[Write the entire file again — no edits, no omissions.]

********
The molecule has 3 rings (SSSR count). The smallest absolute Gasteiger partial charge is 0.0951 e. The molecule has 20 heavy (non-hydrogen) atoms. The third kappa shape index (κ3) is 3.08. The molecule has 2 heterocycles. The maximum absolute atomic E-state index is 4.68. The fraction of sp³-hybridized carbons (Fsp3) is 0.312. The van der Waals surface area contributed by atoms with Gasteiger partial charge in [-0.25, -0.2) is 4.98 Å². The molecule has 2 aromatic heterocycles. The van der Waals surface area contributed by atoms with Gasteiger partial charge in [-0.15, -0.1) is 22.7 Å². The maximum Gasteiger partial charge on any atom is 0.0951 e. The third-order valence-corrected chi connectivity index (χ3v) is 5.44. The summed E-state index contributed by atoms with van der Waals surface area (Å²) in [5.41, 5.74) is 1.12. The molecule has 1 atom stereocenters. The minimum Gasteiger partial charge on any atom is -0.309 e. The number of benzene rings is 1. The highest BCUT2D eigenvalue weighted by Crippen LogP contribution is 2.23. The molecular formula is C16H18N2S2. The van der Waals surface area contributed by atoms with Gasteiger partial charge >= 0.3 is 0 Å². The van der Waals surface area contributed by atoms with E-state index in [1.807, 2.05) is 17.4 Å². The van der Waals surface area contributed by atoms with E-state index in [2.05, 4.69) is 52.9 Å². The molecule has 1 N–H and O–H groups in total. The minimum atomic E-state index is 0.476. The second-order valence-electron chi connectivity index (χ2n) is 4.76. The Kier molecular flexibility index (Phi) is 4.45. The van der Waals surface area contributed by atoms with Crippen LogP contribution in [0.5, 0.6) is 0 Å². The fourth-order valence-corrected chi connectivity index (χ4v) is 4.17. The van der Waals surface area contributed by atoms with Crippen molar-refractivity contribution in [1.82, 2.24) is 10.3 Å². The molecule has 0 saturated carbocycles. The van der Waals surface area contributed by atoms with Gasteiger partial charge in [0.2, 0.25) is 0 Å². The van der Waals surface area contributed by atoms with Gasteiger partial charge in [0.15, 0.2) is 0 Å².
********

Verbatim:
The molecule has 3 rings (SSSR count). The smallest absolute Gasteiger partial charge is 0.0951 e. The molecule has 20 heavy (non-hydrogen) atoms. The third kappa shape index (κ3) is 3.08. The molecule has 2 heterocycles. The maximum absolute atomic E-state index is 4.68. The fraction of sp³-hybridized carbons (Fsp3) is 0.312. The van der Waals surface area contributed by atoms with Gasteiger partial charge in [-0.25, -0.2) is 4.98 Å². The molecule has 2 aromatic heterocycles. The van der Waals surface area contributed by atoms with Gasteiger partial charge in [-0.15, -0.1) is 22.7 Å². The maximum Gasteiger partial charge on any atom is 0.0951 e. The third-order valence-corrected chi connectivity index (χ3v) is 5.44. The summed E-state index contributed by atoms with van der Waals surface area (Å²) in [5.41, 5.74) is 1.12. The molecule has 1 atom stereocenters. The minimum Gasteiger partial charge on any atom is -0.309 e. The number of benzene rings is 1. The highest BCUT2D eigenvalue weighted by Crippen LogP contribution is 2.23. The molecular formula is C16H18N2S2. The van der Waals surface area contributed by atoms with Gasteiger partial charge >= 0.3 is 0 Å². The van der Waals surface area contributed by atoms with E-state index in [1.807, 2.05) is 17.4 Å². The van der Waals surface area contributed by atoms with E-state index in [2.05, 4.69) is 52.9 Å². The molecule has 1 N–H and O–H groups in total. The minimum atomic E-state index is 0.476. The second-order valence-electron chi connectivity index (χ2n) is 4.76. The Kier molecular flexibility index (Phi) is 4.45. The van der Waals surface area contributed by atoms with Crippen LogP contribution in [0.5, 0.6) is 0 Å². The fourth-order valence-corrected chi connectivity index (χ4v) is 4.17. The van der Waals surface area contributed by atoms with Crippen molar-refractivity contribution in [1.82, 2.24) is 10.3 Å². The molecule has 0 saturated carbocycles. The van der Waals surface area contributed by atoms with Gasteiger partial charge in [0.2, 0.25) is 0 Å². The van der Waals surface area contributed by atoms with Gasteiger partial charge in [0.15, 0.2) is 0 Å².